What are some interesting facts about swarms
Flocks of starlings
Synchronized navigation through the air
The flocking of starlings is a unique natural spectacle that hardly any other bird species can offer. Already in the early summer, groups of young birds and unmated starlings form immediately after the first breeding season. The closer autumn approaches, the larger the swarms become.
Flock of starlings with several thousand birds - Photo: Thomas Schwarzbach / www.naturgucker.de
Swarm of starlings - Photo: Janusz A. Rekowski-Schw./www.naturgucker.de
Swarm of Starlings - Photo: NABU / Wilhelm Spickers
Swarm of starlings in the vineyards - Photo: Ursula Gönner / www.naturgucker.de
Swarm of starlings - Photo: Thomas Schwarzbach / www.naturgucker.de
The flocking of starlings is a unique natural spectacle that hardly any other bird species can offer. Already in the early summer, groups of young birds and unmated starlings form immediately after the first breeding season. The closer autumn approaches, the larger the swarms become. The formation of swarms protects starlings from attackers from the air.
Central European swarms of starlings reach their maximum numbers in September and October - shortly before departure for southern and western Europe. Hundreds of them then sit on power lines in rural regions. When they invade their roosts in the evening, mostly in large reed areas or in groups of trees, imposing swarming clouds of many thousands of starlings can be seen in the sky about an hour before sunset before they suddenly sink down.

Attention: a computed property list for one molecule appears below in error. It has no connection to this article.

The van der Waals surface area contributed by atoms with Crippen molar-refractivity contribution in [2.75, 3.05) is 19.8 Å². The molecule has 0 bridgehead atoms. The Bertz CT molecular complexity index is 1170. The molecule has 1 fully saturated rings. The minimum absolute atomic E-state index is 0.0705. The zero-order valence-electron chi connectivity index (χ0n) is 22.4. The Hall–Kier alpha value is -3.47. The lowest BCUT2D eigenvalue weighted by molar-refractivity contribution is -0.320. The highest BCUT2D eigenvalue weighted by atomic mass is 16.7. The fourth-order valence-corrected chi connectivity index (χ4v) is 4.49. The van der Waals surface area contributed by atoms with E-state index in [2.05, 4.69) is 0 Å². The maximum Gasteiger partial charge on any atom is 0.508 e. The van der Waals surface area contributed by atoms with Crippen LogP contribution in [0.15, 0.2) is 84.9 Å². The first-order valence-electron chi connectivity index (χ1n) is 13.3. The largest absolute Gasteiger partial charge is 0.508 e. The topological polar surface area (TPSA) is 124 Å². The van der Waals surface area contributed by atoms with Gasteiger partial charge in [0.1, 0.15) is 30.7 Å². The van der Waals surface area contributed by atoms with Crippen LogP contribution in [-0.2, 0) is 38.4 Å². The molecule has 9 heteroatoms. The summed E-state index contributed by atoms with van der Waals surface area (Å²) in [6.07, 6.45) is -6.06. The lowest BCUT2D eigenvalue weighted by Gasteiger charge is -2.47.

Fascinating swarm intelligence
The largest flocks of over a million birds are found every year in Rome and other places in their wintering areas. The noise level generated there can be deafening. And the droppings of the many birds also cause trouble every now and then.
Together they protect themselves from birds of prey. - Photo: Günther Assing / www.naturgucker.de
A star orientates itself within the flock all the time to up to seven birds in its environment. He tries to keep the same position with these birds in flight. The synchronous, wave-like movements of the flying starlings seem almost like a gigantic and tireless organism of their own. The formation of swarms protects starlings from attackers from the air. Birds of prey, as natural enemies of the star, have such a hard time fixing a single bird within the flock. The synchronous movement of the birds to the center of the flock is therefore crucial to ward off predators.
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